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How to prevent diabetes type 2 with diet

Healthy salads can help control your blood sugar levels.
Healthy salads can help control your blood sugar levels.
Photo by Neilson Barnard

When it comes to preventing diabetes, you need to make healthy food choices to control your blood-glucose levels. This typically involves choosing high-fiber carbs, limiting your sugar intake and measuring portion sizes. Taking these steps will help you avoid blood-sugar spikes and reduce the risk of developing diabetes.

The non-profit organization, HelpGuide.org states that healthy eating can lead to diabetes prevention or reversal, in some cases. Either way, eating for diabetes will lead to improvements in your overall health.

Understanding Diabetes
Type 2 diabetes is more common than type 1, and it occurs when the body cannot produce enough insulin to function efficiently, or when your body’s cells fails to respond to insulin produced -- this is known as insulin resistance. Insulin is a hormone produced in the pancreas that helps cells in the body absorb glucose for energy. Your genetics, a sedentary lifestyle and being overweight are diabetes risk factors. If you are pre-diabetic or at high risk, consuming a diabetes diet can help you prevent it.

Mediterranean Diet
The Mediterranean diet contains all the food sources you need to prevent diabetes and improve your heart function. The diet primarily consists of plant-based foods, such as legumes, fruits, vegetables, whole grains such as brown rice and nuts. Butter is replaced with healthy fats such as olive oil and Mediterranean food limits salt in favor of herbs and spices.

Red meat is consumed a few times a month while seafood and chicken is eaten with plant-based foods a few times a week. These food choices are low in trans fats and rich in fiber, which can help keep your blood-sugar levels under control. Nuts are contain healthy fats but high in calories; therefore limit your daily intake to a handful or less.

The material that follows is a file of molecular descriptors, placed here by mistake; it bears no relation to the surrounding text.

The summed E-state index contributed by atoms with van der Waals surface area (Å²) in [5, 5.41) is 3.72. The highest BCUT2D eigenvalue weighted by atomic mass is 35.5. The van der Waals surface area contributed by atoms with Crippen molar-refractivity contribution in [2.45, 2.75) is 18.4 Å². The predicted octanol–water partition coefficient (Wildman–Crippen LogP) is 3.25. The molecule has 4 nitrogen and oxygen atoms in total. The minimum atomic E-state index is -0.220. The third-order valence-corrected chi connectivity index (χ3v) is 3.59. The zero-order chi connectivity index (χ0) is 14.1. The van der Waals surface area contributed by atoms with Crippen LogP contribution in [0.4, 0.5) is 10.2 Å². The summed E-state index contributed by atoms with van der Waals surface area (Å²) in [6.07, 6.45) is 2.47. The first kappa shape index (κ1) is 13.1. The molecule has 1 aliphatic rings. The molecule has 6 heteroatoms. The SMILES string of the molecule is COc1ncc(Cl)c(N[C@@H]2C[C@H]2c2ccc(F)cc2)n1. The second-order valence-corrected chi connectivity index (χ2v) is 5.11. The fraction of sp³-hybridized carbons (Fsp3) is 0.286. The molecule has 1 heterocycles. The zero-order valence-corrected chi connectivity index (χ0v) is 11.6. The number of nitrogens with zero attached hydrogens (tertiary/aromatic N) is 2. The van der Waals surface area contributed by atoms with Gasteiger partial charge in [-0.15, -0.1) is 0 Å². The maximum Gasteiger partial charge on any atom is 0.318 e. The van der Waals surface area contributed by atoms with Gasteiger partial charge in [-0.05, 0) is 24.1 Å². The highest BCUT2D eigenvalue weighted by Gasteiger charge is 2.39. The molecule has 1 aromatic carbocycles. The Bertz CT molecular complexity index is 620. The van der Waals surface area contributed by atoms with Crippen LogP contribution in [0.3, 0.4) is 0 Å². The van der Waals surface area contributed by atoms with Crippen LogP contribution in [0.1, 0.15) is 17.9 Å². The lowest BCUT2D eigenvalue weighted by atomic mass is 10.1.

Preventing Diabetes
Choosing a Mediterranean diet can help prevent diabetes even without increasing your exercise or weight-loss efforts. A study published in a 2014, in an issue of “Annals of Internal Medicine” set out to discover if a Mediterranean diet can help prevent diabetes.

The researchers evaluated male and females between the ages 55 to 80, for about four years. After adjusting factors affecting the diabetic risk, the research found that the Mediterranean diet reinforced with extra-virgin olive oil reduced the risk of diabetes by 40 percent, while the Mediterranean diet with nuts produced an 18 percent reduction.

Monitor Your Calories
Consult a dietician or your doctor to discuss counting calories and controlling portion sizes, if you are pre-diabetic. Otherwise, aim to eat about five to six small meals daily, which includes healthy snacks. Learn to track your caloric intake by reading food labels and using online tools such as the USDA ChooseMyPlate.org. Losing weight will also help you prevent diabetes.

One pound of weight is equal to 3,500 calories. The Centers for Disease Control and Prevention states that reducing your calorie intake by 500 to 1,000 calories daily is a healthy way to lose weight. Additionally perform at least 150 minutes of moderately intense aerobic exercise with workouts such as brisk walking, swimming, cycling and dancing to help create a calorie deficit and prevent diabetes.